‘A Dog’s Purpose’ is not being a prop

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‘A Dog’s Purpose’ is not being a prop

'A Dog's Purpose' is not being a prop

'A Dog's Purpose' is not being a prop

'A Dog's Purpose' is not being a prop

'A Dog's Purpose' is not being a prop

By Managing Editor

Universal Pictures’ newest heartwarming, family movie “A Dog’s Purpose” had all the potential to be the next “Marley & Me” or “Turner & Hooch.” The trailer perfectly portrayed the bond between a dog and their owner through multiple stories, following one dog through his many reincarnations.

However, just over a week before the movie was set to open, TMZ posted a video showing crew members mistreating one of the dogs that played the main character. The video, posted Jan. 18, showed the German Shepherd, Hercules, standing above a pool with simulated rapids. Hercules refuses to enter the pool multiple times and even tries to claw his way back onto land before being forced into the water. The video then cuts to when Hercules is in the pool and is pulled under by the rapids. There are multiple calls to “cut,” and a couple crew members rush to the dog’s aid before the video ends.

This treatment is sickening and hard to watch, especially considering all the possible mistreatments of Hercules and the other dogs in the movie while cameras were not rolling.

In the days since the video surfaced, PETA has called for boycotting the movie and for director Lasse Hallstrom and producer Gavin Pollone to never use animals in their films again, according to a Jan. 19 Hollywood Reporter article.

The massive support PETA has received in its opposition to the film caused Universal to cancel the movie’s premiere and press junket due to the ongoing investigation into Hercules’ treatment, according to a Jan. 19 statement from Universal to Entertainment Tonight.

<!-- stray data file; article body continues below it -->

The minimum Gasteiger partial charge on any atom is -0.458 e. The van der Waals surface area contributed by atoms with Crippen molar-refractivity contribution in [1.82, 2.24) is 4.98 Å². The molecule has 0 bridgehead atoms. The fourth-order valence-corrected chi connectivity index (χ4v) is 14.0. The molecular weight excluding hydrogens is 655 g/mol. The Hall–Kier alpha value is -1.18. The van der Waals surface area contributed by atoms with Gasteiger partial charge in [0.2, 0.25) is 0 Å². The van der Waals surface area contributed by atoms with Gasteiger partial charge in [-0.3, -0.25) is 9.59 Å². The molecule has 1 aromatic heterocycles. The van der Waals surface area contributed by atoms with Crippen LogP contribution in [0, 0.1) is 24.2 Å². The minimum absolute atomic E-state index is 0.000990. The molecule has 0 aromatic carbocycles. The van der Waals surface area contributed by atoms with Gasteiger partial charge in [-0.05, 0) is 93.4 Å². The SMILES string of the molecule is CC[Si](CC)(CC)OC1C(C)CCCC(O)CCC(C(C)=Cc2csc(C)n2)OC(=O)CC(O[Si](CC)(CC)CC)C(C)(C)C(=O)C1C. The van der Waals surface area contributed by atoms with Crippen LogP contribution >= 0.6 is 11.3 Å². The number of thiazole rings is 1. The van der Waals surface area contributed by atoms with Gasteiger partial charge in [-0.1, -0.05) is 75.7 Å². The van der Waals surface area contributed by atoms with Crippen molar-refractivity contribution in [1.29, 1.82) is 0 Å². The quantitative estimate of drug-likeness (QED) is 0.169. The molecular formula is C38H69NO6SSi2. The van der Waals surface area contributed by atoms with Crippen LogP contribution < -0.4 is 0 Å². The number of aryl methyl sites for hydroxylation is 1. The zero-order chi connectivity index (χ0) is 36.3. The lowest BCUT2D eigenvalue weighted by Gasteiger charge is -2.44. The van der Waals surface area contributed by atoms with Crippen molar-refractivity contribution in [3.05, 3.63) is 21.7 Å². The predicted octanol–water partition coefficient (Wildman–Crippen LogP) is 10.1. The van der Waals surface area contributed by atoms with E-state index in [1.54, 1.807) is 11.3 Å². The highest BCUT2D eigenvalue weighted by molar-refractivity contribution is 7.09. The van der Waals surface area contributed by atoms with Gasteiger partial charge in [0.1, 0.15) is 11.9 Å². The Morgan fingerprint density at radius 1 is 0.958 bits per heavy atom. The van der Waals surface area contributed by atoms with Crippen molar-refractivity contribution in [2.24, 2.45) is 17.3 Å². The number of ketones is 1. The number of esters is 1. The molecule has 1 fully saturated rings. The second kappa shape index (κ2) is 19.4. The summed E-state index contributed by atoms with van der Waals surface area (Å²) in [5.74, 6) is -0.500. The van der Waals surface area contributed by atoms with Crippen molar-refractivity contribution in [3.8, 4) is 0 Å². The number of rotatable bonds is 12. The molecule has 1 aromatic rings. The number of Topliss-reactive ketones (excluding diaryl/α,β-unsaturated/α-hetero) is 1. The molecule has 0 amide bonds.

This statement followed one made by Amblin Entertainment, the movie’s production company, on Jan. 18 stating, “On the day of the shoot, Hercules did not want to perform the stunt portrayed on the tape, so the Amblin production team did not proceed with filming that shot.”

The statement is hard to believe after viewing the video and is Amblin’s way of trying to save its reputation and the film’s future at the box office. It is especially troubling because the statement canceling the premiere was released the very next day. According to the Entertainment Tonight article, Amblin is conducting an investigation into the “edited video,” which is a carefully worded phrase used to cast doubt onto the validity of the video.

The treatment of the dogs in the movie is also being investigated by the American Humane Association, the nonprofit organization that awards the “no animals were harmed” label to movies, according to the Hollywood Reporter article. AHA had a safety representative on the set of “A Dog’s Purpose” to ensure the safety of the animals, and according to a Jan. 19 USA Today article, the representative has been placed on administrative leave.

Amblin, Universal and AHA seem to retroactively be making all the right moves and decisions following the release of the video—minus a poorly worded statement—but the point is not to have a good fix-it team for a horrible situation, it’s to never need a fix-it team. 

The animals that act in movies are not props any more than infant or child actors are. Though they are trained, animals cannot be forced to participate in scenes and stunts. It was clear in the video that Hercules wasn’t comfortable getting into the rapids pool. No matter how much training he went through and how many times it was done in rehearsals, he should not have been forced into the water, which ended up putting his life in danger.

No TV or movie scene is important enough to warrant the harm or mistreatment of an animal.

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